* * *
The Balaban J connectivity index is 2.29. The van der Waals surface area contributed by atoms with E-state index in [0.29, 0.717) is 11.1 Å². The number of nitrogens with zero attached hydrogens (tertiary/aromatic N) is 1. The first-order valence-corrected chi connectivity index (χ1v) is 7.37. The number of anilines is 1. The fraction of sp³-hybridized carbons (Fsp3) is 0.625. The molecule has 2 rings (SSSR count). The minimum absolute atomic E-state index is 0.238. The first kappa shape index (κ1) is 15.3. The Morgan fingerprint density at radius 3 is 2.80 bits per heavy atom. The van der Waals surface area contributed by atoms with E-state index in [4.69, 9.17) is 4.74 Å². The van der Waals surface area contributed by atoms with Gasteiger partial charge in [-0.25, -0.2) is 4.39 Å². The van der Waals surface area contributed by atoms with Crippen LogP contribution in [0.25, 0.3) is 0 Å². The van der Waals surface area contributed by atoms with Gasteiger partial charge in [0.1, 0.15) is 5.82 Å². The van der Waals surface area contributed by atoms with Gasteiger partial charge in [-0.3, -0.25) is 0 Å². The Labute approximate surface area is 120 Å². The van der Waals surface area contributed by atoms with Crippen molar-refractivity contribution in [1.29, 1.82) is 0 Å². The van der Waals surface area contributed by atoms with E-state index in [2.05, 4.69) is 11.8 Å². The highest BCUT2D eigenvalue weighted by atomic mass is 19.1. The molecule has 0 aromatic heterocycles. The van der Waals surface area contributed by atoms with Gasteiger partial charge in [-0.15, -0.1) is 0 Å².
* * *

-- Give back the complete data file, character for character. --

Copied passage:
The Balaban J connectivity index is 2.29. The van der Waals surface area contributed by atoms with E-state index in [0.29, 0.717) is 11.1 Å². The number of nitrogens with zero attached hydrogens (tertiary/aromatic N) is 1. The first-order valence-corrected chi connectivity index (χ1v) is 7.37. The number of anilines is 1. The fraction of sp³-hybridized carbons (Fsp3) is 0.625. The molecule has 2 rings (SSSR count). The minimum absolute atomic E-state index is 0.238. The first kappa shape index (κ1) is 15.3. The Morgan fingerprint density at radius 3 is 2.80 bits per heavy atom. The van der Waals surface area contributed by atoms with E-state index in [4.69, 9.17) is 4.74 Å². The van der Waals surface area contributed by atoms with Gasteiger partial charge in [-0.25, -0.2) is 4.39 Å². The van der Waals surface area contributed by atoms with Crippen LogP contribution in [0.25, 0.3) is 0 Å². The van der Waals surface area contributed by atoms with Gasteiger partial charge in [0.1, 0.15) is 5.82 Å². The van der Waals surface area contributed by atoms with Gasteiger partial charge in [-0.3, -0.25) is 0 Å². The Labute approximate surface area is 120 Å². The van der Waals surface area contributed by atoms with Crippen molar-refractivity contribution in [1.29, 1.82) is 0 Å². The van der Waals surface area contributed by atoms with E-state index in [2.05, 4.69) is 11.8 Å². The highest BCUT2D eigenvalue weighted by atomic mass is 19.1. The molecule has 0 aromatic heterocycles. The van der Waals surface area contributed by atoms with Gasteiger partial charge in [-0.15, -0.1) is 0 Å².